On January 29, 2009, President Obama signed the Lilly Ledbetter Fair Pay Act into law. The Act amends the statute of limitations for filing a lawsuit (EEOC, ADA, and other labor law based suits) for pay discrimination. The statute now begins to run each time an individual is affected by the application of a discriminatory compensation decision or practice. Accordingly, if someone is alleging that they have been treated unfairly with regard to their salary, they would have a new cause of action each time they are issued a paycheck. The Act applies retroactively to all claims arising on or after May 28, 2007. In order to reduce the risk of potential liability under the Lilly Ledbetter Fair Pay Act of 2009, it is a good idea for employers to conduct
First, any HR audit should include an analysis of starting compensation. An employer should be able to justify all pay and benefits decisions based on business or market conditions. Next, there should be an analysis of bonuses/raises. An employer should develop objective, measurable guidelines for compensation decisions to ensure that decisions are made in a consistent and uniform manner. Employees with similar objective performance measures (experience, education, etc.) should be earning about the same amount regardless of gender, race, disability or other protected class membership. Also, update any policies and procedures addressing compensation, performance evaluations, and promotions. Further, it is wise to evaluate job descriptions, applications, and performance evaluation tools to ensure that they accurately reflect the duties of the employee and that compensation is commensurate with same.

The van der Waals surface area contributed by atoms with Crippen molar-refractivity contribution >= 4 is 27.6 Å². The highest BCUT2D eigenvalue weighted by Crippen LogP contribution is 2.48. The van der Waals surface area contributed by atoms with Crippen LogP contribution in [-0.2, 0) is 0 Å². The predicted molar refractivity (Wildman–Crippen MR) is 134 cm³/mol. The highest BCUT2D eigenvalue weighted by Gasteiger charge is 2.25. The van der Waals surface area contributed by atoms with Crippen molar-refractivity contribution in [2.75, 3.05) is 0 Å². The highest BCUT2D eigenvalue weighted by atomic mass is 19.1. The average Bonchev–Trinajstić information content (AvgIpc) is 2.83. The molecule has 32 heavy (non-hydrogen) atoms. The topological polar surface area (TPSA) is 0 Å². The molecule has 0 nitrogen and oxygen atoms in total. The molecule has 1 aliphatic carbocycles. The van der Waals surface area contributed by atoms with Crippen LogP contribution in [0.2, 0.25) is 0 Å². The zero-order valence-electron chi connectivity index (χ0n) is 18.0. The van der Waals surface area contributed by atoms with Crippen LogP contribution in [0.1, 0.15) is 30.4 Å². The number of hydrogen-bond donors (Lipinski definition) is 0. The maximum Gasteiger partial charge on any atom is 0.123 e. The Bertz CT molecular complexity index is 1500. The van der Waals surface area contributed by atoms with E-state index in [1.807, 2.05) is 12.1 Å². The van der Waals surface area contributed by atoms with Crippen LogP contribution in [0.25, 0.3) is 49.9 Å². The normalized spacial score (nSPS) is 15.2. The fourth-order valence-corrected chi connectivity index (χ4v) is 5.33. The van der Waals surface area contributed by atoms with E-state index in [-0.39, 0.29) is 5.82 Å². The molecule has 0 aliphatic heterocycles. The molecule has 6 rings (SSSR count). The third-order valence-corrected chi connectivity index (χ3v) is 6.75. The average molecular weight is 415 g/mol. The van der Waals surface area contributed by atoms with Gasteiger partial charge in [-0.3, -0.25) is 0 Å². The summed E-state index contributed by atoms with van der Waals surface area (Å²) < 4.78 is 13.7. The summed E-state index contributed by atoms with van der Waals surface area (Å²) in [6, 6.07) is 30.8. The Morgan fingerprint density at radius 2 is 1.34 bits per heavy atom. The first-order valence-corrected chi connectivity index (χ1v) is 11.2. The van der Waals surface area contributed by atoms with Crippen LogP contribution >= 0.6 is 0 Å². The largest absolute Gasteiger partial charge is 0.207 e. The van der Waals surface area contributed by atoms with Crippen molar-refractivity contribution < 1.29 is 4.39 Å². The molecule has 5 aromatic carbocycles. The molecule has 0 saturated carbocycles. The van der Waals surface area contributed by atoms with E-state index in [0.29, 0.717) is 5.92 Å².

Additionally, it is wise to review manager and supervisor training regarding the proper use of performance reviews and disciplinary actions as these measures can affect an employee’s pay rate. At the same time also review record-keeping procedures to ensure that data is maintained electronically for a period of five years or more which may provide greater protection against what would previously have been “stale” claims. In the same vein, ensure that reasons for all pay decisions are documented and that such documentation is retained in the employee’s personnel file (and perhaps in a secondary location).
Logistically, the audit may be conducted internally by Human Resources personnel. However, if done within the confines of an attorney-client relationship, the privilege protects against making evidence discoverable by others in a subsequent legal claim. Moreover, the attorney work product doctrine may afford some protection for the attorney’s report to the extent there is a threatened or pending claim under the Act.